RELEASE: Gottheimer Takes Part in Bipartisan Congressional Exchange Program with Rep. David Joyce (R-OH-14), Discusses Rural Broadband Issues

Oct 21, 2020

Joins Local NJ-5 Leaders and Health Officials — Knowlton Mayor Starrs and Zufall Health

Above: Gottheimer on the virtual bipartisan congressional exchange today.

NEWTON, NJ – This week, U.S. Congressman Josh Gottheimer (NJ-5) participated in a bipartisan American Congressional Exchange program with Republican Congressman Dave Joyce (OH-14), organized by the Bipartisan Policy Center. 

Gottheimer and Joyce discussed rural broadband access and affordability issues, working across the aisle to solve problems, and preventing partisan gridlock. 

“I’d like to thank the Bipartisan Policy Center for having me on the Congressional Exchange Program and their deeply important work, because, I feel we need more civility, decency, and mutual respect in our political system and in our political dialogue — from both sides of the aisle — and less partisanship and gridlock. This is why a program like the Bipartisan Policy Center’s American Congressional Exchange is so important and why conversations like what my friend and colleague, Congressman Joyce, had today are so vital,” said Congressman Josh Gottheimer (NJ-5). “I will continue to work with the broadband providers and our great mayors and councils and school leaders in the Fifth District to help expand access to high-speed internet, to get costs down, and make it easier to install the physical infrastructure necessary to connect our homes, schools, and businesses to the broadband we all need. As a first-world country and the largest economy in the world, access to basic internet should not be an issue.”

“More than 300,000 Buckeye households lack access to high-speed internet,” said Congressman Dave Joyce (OH-14). “That’s roughly one million Ohioans who can’t access education or health care services during this pandemic or are limited in seeking opportunities in today’s economy because the connectivity required to do so simply doesn’t exist where they live. I thank my friend and colleague Congressman Gottheimer for joining me today to explore ways we can expand broadband access for both the underserved and the unserved. I’m proud to work with him on the Problem Solvers Caucus to bridge the partisan divide that has prevented Washington from acting on critical issues like this for far too long.”

Gottheimer and Joyce were joined on the virtual exchange by Bipartisan Policy Center founder and president Jason Grumet; Knowlton Township Mayor Adele Starrs, and Zufall Health Center Foundation Director Shade Cronan, among others.

Gottheimer has worked closely with Knowlton Mayor Adele Starrs to directly negotiate with broadband providers to lower costs, expand broadband infrastructure, and connect our homes, schools, and businesses to high-speed internet we all need, especially now.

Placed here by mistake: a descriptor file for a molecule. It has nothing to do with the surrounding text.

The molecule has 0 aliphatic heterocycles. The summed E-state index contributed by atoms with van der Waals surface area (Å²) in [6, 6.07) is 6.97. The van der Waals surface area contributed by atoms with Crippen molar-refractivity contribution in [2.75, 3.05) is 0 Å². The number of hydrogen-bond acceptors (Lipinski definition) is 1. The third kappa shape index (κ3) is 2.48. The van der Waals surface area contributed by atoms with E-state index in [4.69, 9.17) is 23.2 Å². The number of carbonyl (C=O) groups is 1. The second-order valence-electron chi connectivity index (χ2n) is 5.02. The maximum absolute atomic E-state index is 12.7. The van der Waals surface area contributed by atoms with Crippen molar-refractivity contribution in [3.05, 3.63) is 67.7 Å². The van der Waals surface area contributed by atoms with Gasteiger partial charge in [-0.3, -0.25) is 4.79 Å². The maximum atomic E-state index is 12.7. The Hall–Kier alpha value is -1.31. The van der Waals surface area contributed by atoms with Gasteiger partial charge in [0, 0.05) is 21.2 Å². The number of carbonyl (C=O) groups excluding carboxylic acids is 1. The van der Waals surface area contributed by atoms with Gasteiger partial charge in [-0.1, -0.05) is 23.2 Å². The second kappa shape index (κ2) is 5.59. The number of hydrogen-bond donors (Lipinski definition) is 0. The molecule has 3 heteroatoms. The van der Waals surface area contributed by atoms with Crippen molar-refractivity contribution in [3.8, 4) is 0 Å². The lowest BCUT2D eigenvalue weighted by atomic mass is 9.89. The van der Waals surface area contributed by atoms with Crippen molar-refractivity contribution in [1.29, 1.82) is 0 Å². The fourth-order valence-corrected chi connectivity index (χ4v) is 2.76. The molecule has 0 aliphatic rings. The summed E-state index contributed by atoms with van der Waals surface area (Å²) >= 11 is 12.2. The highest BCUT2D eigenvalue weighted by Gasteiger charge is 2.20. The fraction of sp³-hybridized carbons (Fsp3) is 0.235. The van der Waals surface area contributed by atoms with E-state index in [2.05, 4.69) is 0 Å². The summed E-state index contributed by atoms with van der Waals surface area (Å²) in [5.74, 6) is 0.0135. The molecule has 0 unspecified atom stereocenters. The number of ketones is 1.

Zufall Health Center — which serves residents in Newton and Hackettstown in the Fifth District’s Warren and Sussex Counties, and which is a Federally Qualified Health Center (FQHC) — received $1.7 million in federal CARES Act investment from the U.S. Department of Health and Human Services (HHS) to support their ongoing work in telehealth and community care.

Gottheimer’s recent federal action and resources to improve rural broadband infrastructure in the Fifth District include:

  • The bipartisan CARES Act — which Gottheimer helped pass out of the House to be signed into law in March, included hundreds of millions of dollars in investment to increase broadband infrastructure and internet connected devices to support telehealth, telework, and telelearning. 
  • Fifth District telehealth resources — $1.7 million in CARES Act investment went to Zufall Health Center, which has locations in Newton and Hackettstown, to support their ongoing work in telehealth and community care.
  • Investment to North Jersey higher education — $40 million in CARES Act investment has gone to help support NJ-5 schools and help students pay for basic essentials in the wake of the outbreak, including to Sussex County Community College, Warren County Community College, and Centenary University.
  • Investment to Fifth District K-12 schools — $7 million in CARES Act investment has gone to help the Fifth District’s elementary and secondary schools provide quality education through remote learning.
  • Gottheimer legislation to increase investment in rural broadband — The House recently passed bipartisan legislation that included Gottheimer’s provision to increase investment in the FCC broadband infrastructure grant program to help address the challenges facing unserved and underserved areas. 

Watch this week’s American Congressional Exchange event HERE.


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